Home Style: Even when it’s cold, outdoor decor is hot

By From page C2 | December 22, 2012

On New Year’s Eve, the stroke of midnight will find me in bed, fast asleep. But if I had the energy to celebrate late into the night, I would want to be at a grand and glorious outdoor fete like my friend David’s. Come peek in on his stunning winter soiree and be inspired to bring in the New Year in style at your home.

When I saw David’s home dressed for a decadent midnight champagne and dessert celebration I wanted to disappear into this fairytale like setting.

Those of us who live in colder climates shy away from hosting events outdoors this time of year. But if you’re in a part of the country that is more moderate, take the party outdoors on New Year’s. Illuminate your outdoor room with yards of twinkling lights.

For romantic outdoor lighting, I also like to suspend votive cups from the branches of my shrubs and line my walkways with lanterns.

Even if it’s too cold and snowy in your part of the country to stay outdoors too long, don’t ignore the great potential of your outdoor rooms. If you have an outdoor hearth, set it with a blazing fire and toss cuddly blankets on your outdoor furnishings so guests can snuggle by the fire. Can it get more romantic than that? You can also use your outdoor room for a bar service, eliminating your need to ice your drinks.

But if the thought of trekking out into the cold is completely abhorrent, treat your outdoor space as a decorative element. Hang glass votives in your trees and bushes, then fill them with battery operated candles, so guests can look out on a magical vista of sparkling lights. Or, line your walkway with candle-filled lanterns. I really love battery operated candles that work on timers or have remote controls because you can turn them on at dusk every night without having to go out in the cold.

Shake things up a bit by using fine indoor furnishings and trims outside. It’s so unexpected to find such luxury on the patio that it feels positively indulgent. David does this masterfully on his portico. His outdoor furnishings feature a mix of materials, all of which can handle the stinging Midwest weather and still look like a million bucks. His winged back chairs, which look simply smashing in this setting, are covered in white vinyl so they can handle rain, birds, leaves — you name it. Just a wipe with a rag and they are sparkling new. David’s outdoor color scheme of black and white is one of my all time favorites, and I’ve reinvented this time and again on my own porch.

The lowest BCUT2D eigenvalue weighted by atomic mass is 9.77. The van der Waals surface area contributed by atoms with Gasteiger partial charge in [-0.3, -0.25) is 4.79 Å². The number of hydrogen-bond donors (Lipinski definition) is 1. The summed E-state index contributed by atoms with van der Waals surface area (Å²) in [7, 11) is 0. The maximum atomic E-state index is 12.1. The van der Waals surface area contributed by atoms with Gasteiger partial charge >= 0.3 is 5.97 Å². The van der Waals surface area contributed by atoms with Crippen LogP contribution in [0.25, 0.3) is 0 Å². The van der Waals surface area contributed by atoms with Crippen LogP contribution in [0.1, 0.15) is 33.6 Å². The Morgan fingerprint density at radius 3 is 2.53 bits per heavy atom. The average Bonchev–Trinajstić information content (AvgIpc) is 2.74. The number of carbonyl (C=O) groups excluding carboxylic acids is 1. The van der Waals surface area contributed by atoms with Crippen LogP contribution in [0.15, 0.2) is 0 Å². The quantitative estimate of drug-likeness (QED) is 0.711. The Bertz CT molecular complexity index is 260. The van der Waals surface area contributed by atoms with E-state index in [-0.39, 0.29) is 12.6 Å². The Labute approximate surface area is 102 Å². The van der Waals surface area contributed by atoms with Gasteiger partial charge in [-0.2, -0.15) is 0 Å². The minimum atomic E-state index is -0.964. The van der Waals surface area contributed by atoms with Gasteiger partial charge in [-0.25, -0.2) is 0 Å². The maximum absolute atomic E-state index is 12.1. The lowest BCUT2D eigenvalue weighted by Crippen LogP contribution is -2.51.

On Jan. 1, the diet begins. So on Dec. 31, indulge. Pull out your best serving pieces to present food in the most dramatic way possible. My mantra is presentation over preparation, and it has served me well.

Everything looks more regal when placed on a riser and covered with a glass cloche.

A mistake people often make when setting up a food service is to cover the tabletop with a sea of flat platters and bowls, a la church potluck. The secret is to employ a mixture of serving pieces that give you a variety of heights.

When the clock strikes midnight, you want to have plenty of iced bubbly to pour into your guests’ glasses. Instead of hiding pretty bottles of champagne or Prosecco in the fridge, incorporate them into your party decor. Fill a silver punch bowl with ice to display the drinks. Or, find another interesting container to be your ice bucket, like a wooden dough bowl, blue and white cachepots or even a rustic bird bath.

Instead of just lining up your champagne flutes on the tabletop, ground them on an elegant silver tray. Beautiful trays are another one of my ace-in-the-hole serving pieces because anything you put on top of them is instantly elevated from ho hum to magnificent.

Here’s to a fabulous 2013!

No matter how you celebrate the end of 2012, whether you’re at a grand party with legions of guests, an intimate gathering with your closest friends, or, curled up under a pile of quilts getting some well-earned post-holiday sleep, I hope the evening finds you happy and well.

(The column has been adapted from Mary Carol Garrity’s blog at www.nellhills.com. She can be reached at [email protected] .)

Mary Carol Garrity


Discussion | No comments

The Daily Republic does not necessarily condone the comments here, nor does it review every post. Please read our Terms of Service and Privacy Policy before commenting.

  • Recent Articles

  • Enter your email address to subscribe and receive notifications of new posts by email.

  • Special Publications »

    Use of this site constitutes acceptance of our Terms of Service (updated 4/30/2015) and Privacy Policy (updated 4/7/2015).
    Copyright (c) 2016 McNaughton Newspapers, Inc., a family-owned local media company that proudly publishes the Daily Republic, Mountain Democrat, Davis Enterprise, Village Life and other community-driven publications.